IDEAS home Printed from
   My bibliography  Save this paper

How simple regulations can greatly reduce inequality


  • J. R. Iglesias


Many models of market dynamics make use of the idea of wealth exchanges among economic agents. A simple analogy compares the wealth in a society with the energy in a physical system, and the trade between agents to the energy exchange between molecules during collisions. However, while in physical systems the equipartition of energy is valid, in most exchange models for economic markets the system converges to a very unequal "condensed" state, where one or a few agents concentrate all the wealth of the society and the wide majority of agents shares zero or a very tiny fraction of the wealth. Here we present an exchange model where the goal is not only to avoid condensation but also to reduce the inequality; to carry out this objective the choice of interacting agents is not at random, but follows an extremal dynamics regulated by the wealth of the agent. The wealth of the agent with the minimum capital is changed at random and the difference between the ancient and the new wealth of this poorest agent is taken from other agents, so establishing a regulatory tool for wealth redistribution. We compare different redistribution processes and conclude that a drastic reduction of the inequality can be obtained with very simple regulations.

Suggested Citation

  • J. R. Iglesias, 2010. "How simple regulations can greatly reduce inequality," Papers 1007.0461,, revised Jul 2010.
  • Handle: RePEc:arx:papers:1007.0461

    Download full text from publisher

    File URL:
    File Function: Latest version
    Download Restriction: no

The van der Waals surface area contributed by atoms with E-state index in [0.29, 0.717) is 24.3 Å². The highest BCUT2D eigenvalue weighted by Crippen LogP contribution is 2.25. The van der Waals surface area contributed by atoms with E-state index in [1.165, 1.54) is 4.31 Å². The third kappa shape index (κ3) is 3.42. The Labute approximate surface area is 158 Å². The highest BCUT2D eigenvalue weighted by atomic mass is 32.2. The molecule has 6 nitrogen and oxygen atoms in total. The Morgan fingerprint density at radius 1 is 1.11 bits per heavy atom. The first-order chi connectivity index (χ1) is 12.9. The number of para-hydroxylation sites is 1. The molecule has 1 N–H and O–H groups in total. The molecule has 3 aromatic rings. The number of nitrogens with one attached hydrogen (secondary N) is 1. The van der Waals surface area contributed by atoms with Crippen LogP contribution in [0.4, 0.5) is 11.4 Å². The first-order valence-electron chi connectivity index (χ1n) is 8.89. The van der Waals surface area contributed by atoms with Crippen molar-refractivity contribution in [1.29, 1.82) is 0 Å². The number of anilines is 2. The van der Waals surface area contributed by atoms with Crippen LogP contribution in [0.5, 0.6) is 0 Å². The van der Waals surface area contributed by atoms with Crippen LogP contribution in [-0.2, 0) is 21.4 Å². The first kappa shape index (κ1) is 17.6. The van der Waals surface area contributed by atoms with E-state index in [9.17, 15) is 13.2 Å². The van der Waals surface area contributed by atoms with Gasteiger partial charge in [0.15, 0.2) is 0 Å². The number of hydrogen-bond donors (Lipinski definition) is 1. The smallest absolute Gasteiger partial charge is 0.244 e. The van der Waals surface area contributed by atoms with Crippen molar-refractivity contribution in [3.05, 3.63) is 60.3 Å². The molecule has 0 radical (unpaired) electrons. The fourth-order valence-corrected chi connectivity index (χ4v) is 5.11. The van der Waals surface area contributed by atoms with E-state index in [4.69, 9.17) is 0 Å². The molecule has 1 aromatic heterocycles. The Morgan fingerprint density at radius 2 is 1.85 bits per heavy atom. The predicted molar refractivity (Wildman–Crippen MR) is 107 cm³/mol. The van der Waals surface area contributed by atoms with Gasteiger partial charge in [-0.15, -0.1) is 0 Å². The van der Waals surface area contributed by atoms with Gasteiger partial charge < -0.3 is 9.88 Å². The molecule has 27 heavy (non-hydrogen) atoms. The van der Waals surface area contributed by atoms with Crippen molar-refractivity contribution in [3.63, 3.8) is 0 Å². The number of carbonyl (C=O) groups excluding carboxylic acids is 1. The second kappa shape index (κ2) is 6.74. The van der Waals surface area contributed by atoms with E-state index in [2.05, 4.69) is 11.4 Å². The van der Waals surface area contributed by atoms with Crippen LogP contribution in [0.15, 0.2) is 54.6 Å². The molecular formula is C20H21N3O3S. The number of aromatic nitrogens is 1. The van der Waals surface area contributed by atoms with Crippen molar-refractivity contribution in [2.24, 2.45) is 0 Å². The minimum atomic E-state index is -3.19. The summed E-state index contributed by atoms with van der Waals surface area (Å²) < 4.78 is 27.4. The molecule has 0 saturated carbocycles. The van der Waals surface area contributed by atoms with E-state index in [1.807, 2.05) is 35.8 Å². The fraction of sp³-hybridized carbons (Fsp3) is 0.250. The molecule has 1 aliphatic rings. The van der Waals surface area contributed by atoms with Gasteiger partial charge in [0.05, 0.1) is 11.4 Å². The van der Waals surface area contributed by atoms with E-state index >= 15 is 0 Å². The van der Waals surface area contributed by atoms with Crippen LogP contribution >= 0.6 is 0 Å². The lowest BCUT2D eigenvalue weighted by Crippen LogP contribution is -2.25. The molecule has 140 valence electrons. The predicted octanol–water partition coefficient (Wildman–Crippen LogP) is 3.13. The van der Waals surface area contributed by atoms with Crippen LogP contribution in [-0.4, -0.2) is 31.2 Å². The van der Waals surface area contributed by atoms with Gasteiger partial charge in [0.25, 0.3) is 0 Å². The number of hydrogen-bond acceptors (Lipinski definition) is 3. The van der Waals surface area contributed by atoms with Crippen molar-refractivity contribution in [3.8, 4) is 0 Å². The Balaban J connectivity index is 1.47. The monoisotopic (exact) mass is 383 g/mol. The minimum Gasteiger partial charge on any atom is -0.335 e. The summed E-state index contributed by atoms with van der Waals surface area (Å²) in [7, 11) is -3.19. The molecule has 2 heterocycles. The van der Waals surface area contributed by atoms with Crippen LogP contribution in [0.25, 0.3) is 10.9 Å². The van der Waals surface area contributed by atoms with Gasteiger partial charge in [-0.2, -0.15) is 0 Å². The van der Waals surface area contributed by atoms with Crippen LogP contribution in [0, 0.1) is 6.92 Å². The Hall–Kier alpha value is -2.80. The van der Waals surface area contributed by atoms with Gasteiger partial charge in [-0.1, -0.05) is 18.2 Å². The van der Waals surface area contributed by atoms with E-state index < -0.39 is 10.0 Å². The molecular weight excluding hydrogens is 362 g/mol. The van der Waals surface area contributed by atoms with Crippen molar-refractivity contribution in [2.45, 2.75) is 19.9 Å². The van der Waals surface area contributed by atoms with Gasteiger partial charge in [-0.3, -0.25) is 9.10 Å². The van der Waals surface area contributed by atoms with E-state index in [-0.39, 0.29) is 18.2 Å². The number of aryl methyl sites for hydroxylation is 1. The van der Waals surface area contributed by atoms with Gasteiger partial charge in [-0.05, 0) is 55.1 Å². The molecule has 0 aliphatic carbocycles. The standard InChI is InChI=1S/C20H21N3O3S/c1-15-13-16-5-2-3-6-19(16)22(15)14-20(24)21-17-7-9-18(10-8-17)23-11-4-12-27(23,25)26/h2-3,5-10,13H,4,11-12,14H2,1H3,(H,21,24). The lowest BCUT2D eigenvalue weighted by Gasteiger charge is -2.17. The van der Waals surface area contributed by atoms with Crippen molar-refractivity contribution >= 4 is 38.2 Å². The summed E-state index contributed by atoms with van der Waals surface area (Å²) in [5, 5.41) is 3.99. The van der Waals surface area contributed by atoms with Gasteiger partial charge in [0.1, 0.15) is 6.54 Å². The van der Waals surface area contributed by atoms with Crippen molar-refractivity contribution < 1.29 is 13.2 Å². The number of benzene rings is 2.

Citations are extracted by the CitEc Project, subscribe to its RSS feed for this item.

    Cited by:

    1. J. R. Iglesias & R. M. C. de Almeida, 2011. "Entropy and equilibrium state of free market models," Papers 1108.5725,

    More about this item

    NEP fields

    This paper has been announced in the following NEP Reports:


    Access and download statistics


    All material on this site has been provided by the respective publishers and authors. You can help correct errors and omissions. When requesting a correction, please mention this item's handle: RePEc:arx:papers:1007.0461. See general information about how to correct material in RePEc.

    For technical questions regarding this item, or to correct its authors, title, abstract, bibliographic or download information, contact: (arXiv administrators). General contact details of provider: .

    If you have authored this item and are not yet registered with RePEc, we encourage you to do it here. This allows to link your profile to this item. It also allows you to accept potential citations to this item that we are uncertain about.

    We have no references for this item. You can help adding them by using this form .

    If you know of missing items citing this one, you can help us creating those links by adding the relevant references in the same way as above, for each refering item. If you are a registered author of this item, you may also want to check the "citations" tab in your RePEc Author Service profile, as there may be some citations waiting for confirmation.

    Please note that corrections may take a couple of weeks to filter through the various RePEc services.

    IDEAS is a RePEc service hosted by the Research Division of the Federal Reserve Bank of St. Louis . RePEc uses bibliographic data supplied by the respective publishers.